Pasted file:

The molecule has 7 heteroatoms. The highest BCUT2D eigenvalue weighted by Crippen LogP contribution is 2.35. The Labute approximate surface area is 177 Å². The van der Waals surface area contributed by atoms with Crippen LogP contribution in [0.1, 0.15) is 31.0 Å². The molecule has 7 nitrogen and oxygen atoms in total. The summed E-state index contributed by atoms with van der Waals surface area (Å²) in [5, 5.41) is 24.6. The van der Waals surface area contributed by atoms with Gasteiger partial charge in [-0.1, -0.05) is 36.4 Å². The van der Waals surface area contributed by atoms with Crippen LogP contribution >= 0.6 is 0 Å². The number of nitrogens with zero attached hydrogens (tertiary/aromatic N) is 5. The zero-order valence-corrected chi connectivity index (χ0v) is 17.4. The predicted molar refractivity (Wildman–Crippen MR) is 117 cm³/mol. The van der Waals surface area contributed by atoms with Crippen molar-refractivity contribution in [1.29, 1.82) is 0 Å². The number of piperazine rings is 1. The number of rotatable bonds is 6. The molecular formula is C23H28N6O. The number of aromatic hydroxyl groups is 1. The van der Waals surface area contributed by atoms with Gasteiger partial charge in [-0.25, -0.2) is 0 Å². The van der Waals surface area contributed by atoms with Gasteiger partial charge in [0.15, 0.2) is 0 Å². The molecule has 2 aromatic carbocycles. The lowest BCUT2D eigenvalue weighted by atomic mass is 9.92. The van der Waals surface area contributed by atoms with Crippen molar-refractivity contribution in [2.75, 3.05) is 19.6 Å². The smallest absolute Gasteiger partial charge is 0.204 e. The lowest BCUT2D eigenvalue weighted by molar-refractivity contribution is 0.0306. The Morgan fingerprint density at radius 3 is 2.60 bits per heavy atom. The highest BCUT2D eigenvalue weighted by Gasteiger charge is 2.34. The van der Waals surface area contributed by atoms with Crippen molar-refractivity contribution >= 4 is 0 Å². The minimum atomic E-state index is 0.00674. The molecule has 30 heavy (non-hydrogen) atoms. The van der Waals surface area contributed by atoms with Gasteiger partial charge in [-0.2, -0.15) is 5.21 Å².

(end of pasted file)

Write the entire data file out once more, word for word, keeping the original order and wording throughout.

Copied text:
The molecule has 7 heteroatoms. The highest BCUT2D eigenvalue weighted by Crippen LogP contribution is 2.35. The Labute approximate surface area is 177 Å². The van der Waals surface area contributed by atoms with Crippen LogP contribution in [0.1, 0.15) is 31.0 Å². The molecule has 7 nitrogen and oxygen atoms in total. The summed E-state index contributed by atoms with van der Waals surface area (Å²) in [5, 5.41) is 24.6. The van der Waals surface area contributed by atoms with Gasteiger partial charge in [-0.1, -0.05) is 36.4 Å². The van der Waals surface area contributed by atoms with Crippen LogP contribution >= 0.6 is 0 Å². The number of nitrogens with zero attached hydrogens (tertiary/aromatic N) is 5. The zero-order valence-corrected chi connectivity index (χ0v) is 17.4. The predicted molar refractivity (Wildman–Crippen MR) is 117 cm³/mol. The van der Waals surface area contributed by atoms with Crippen molar-refractivity contribution in [1.29, 1.82) is 0 Å². The number of piperazine rings is 1. The number of rotatable bonds is 6. The molecular formula is C23H28N6O. The number of aromatic hydroxyl groups is 1. The van der Waals surface area contributed by atoms with Gasteiger partial charge in [-0.25, -0.2) is 0 Å². The van der Waals surface area contributed by atoms with Gasteiger partial charge in [0.15, 0.2) is 0 Å². The molecule has 2 aromatic carbocycles. The lowest BCUT2D eigenvalue weighted by atomic mass is 9.92. The van der Waals surface area contributed by atoms with Crippen molar-refractivity contribution in [2.75, 3.05) is 19.6 Å². The smallest absolute Gasteiger partial charge is 0.204 e. The lowest BCUT2D eigenvalue weighted by molar-refractivity contribution is 0.0306. The Morgan fingerprint density at radius 3 is 2.60 bits per heavy atom. The highest BCUT2D eigenvalue weighted by Gasteiger charge is 2.34. The van der Waals surface area contributed by atoms with Crippen molar-refractivity contribution >= 4 is 0 Å². The minimum atomic E-state index is 0.00674. The molecule has 30 heavy (non-hydrogen) atoms. The van der Waals surface area contributed by atoms with Gasteiger partial charge in [-0.2, -0.15) is 5.21 Å².